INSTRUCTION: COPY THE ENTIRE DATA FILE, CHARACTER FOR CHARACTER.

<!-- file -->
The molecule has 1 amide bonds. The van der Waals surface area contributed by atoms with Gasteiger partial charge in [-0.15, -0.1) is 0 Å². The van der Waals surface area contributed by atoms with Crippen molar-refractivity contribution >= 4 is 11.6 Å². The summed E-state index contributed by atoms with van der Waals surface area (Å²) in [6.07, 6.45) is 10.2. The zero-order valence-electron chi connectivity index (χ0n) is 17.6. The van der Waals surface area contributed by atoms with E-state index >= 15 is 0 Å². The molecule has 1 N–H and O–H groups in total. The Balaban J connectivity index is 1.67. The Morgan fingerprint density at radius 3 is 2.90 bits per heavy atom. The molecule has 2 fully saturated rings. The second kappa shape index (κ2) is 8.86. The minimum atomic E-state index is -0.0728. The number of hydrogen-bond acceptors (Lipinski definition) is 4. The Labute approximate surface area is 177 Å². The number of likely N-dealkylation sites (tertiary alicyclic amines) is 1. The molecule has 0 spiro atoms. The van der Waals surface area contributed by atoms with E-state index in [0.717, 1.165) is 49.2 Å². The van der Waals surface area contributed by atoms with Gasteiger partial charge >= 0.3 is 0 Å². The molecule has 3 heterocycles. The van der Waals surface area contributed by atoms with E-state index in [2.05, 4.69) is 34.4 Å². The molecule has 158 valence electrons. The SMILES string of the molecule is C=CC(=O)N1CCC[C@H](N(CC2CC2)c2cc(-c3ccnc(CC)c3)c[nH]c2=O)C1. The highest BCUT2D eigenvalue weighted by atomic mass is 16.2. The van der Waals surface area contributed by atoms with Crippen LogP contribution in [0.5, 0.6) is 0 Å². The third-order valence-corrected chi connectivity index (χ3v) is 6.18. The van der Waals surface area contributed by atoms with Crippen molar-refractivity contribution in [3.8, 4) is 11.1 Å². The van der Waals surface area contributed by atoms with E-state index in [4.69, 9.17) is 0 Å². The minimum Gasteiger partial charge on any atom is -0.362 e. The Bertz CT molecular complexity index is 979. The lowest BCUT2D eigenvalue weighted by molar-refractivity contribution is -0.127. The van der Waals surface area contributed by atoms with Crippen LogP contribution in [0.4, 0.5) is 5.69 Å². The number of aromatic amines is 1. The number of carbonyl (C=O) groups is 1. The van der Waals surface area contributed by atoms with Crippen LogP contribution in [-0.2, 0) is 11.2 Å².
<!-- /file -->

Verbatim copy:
The molecule has 1 amide bonds. The van der Waals surface area contributed by atoms with Gasteiger partial charge in [-0.15, -0.1) is 0 Å². The van der Waals surface area contributed by atoms with Crippen molar-refractivity contribution >= 4 is 11.6 Å². The summed E-state index contributed by atoms with van der Waals surface area (Å²) in [6.07, 6.45) is 10.2. The zero-order valence-electron chi connectivity index (χ0n) is 17.6. The van der Waals surface area contributed by atoms with E-state index >= 15 is 0 Å². The molecule has 1 N–H and O–H groups in total. The Balaban J connectivity index is 1.67. The Morgan fingerprint density at radius 3 is 2.90 bits per heavy atom. The molecule has 2 fully saturated rings. The second kappa shape index (κ2) is 8.86. The minimum atomic E-state index is -0.0728. The number of hydrogen-bond acceptors (Lipinski definition) is 4. The Labute approximate surface area is 177 Å². The number of likely N-dealkylation sites (tertiary alicyclic amines) is 1. The molecule has 0 spiro atoms. The van der Waals surface area contributed by atoms with E-state index in [0.717, 1.165) is 49.2 Å². The van der Waals surface area contributed by atoms with Gasteiger partial charge >= 0.3 is 0 Å². The molecule has 3 heterocycles. The van der Waals surface area contributed by atoms with E-state index in [2.05, 4.69) is 34.4 Å². The molecule has 158 valence electrons. The SMILES string of the molecule is C=CC(=O)N1CCC[C@H](N(CC2CC2)c2cc(-c3ccnc(CC)c3)c[nH]c2=O)C1. The highest BCUT2D eigenvalue weighted by atomic mass is 16.2. The van der Waals surface area contributed by atoms with Crippen LogP contribution in [0.5, 0.6) is 0 Å². The third-order valence-corrected chi connectivity index (χ3v) is 6.18. The van der Waals surface area contributed by atoms with Crippen molar-refractivity contribution in [3.8, 4) is 11.1 Å². The van der Waals surface area contributed by atoms with E-state index in [4.69, 9.17) is 0 Å². The minimum Gasteiger partial charge on any atom is -0.362 e. The Bertz CT molecular complexity index is 979. The lowest BCUT2D eigenvalue weighted by molar-refractivity contribution is -0.127. The van der Waals surface area contributed by atoms with Crippen LogP contribution in [0.4, 0.5) is 5.69 Å². The number of aromatic amines is 1. The number of carbonyl (C=O) groups is 1. The van der Waals surface area contributed by atoms with Crippen LogP contribution in [-0.2, 0) is 11.2 Å².